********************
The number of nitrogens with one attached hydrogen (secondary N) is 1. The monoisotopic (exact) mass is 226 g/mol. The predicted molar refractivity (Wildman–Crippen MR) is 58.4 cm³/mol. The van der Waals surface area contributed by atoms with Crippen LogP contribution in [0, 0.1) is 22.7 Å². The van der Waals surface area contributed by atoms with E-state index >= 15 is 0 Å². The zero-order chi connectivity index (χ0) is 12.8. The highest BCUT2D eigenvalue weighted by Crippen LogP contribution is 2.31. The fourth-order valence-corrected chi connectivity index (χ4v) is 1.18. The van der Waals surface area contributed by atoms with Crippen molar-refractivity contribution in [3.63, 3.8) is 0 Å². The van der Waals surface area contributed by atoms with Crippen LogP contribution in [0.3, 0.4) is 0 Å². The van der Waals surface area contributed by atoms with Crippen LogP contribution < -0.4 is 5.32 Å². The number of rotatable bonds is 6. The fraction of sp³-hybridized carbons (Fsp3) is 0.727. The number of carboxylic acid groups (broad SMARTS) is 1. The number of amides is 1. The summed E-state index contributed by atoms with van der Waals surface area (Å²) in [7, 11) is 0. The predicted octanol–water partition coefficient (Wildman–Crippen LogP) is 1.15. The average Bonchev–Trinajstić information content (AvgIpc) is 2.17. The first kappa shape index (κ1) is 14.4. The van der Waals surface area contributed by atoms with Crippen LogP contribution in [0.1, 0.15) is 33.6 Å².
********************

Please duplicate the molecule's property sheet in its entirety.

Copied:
The number of nitrogens with one attached hydrogen (secondary N) is 1. The monoisotopic (exact) mass is 226 g/mol. The predicted molar refractivity (Wildman–Crippen MR) is 58.4 cm³/mol. The van der Waals surface area contributed by atoms with Crippen LogP contribution in [0, 0.1) is 22.7 Å². The van der Waals surface area contributed by atoms with E-state index >= 15 is 0 Å². The zero-order chi connectivity index (χ0) is 12.8. The highest BCUT2D eigenvalue weighted by Crippen LogP contribution is 2.31. The fourth-order valence-corrected chi connectivity index (χ4v) is 1.18. The van der Waals surface area contributed by atoms with Crippen molar-refractivity contribution in [3.63, 3.8) is 0 Å². The van der Waals surface area contributed by atoms with Crippen LogP contribution in [0.3, 0.4) is 0 Å². The van der Waals surface area contributed by atoms with Crippen LogP contribution < -0.4 is 5.32 Å². The number of rotatable bonds is 6. The fraction of sp³-hybridized carbons (Fsp3) is 0.727. The number of carboxylic acid groups (broad SMARTS) is 1. The number of amides is 1. The summed E-state index contributed by atoms with van der Waals surface area (Å²) in [7, 11) is 0. The predicted octanol–water partition coefficient (Wildman–Crippen LogP) is 1.15. The average Bonchev–Trinajstić information content (AvgIpc) is 2.17. The first kappa shape index (κ1) is 14.4. The van der Waals surface area contributed by atoms with Crippen LogP contribution in [0.1, 0.15) is 33.6 Å².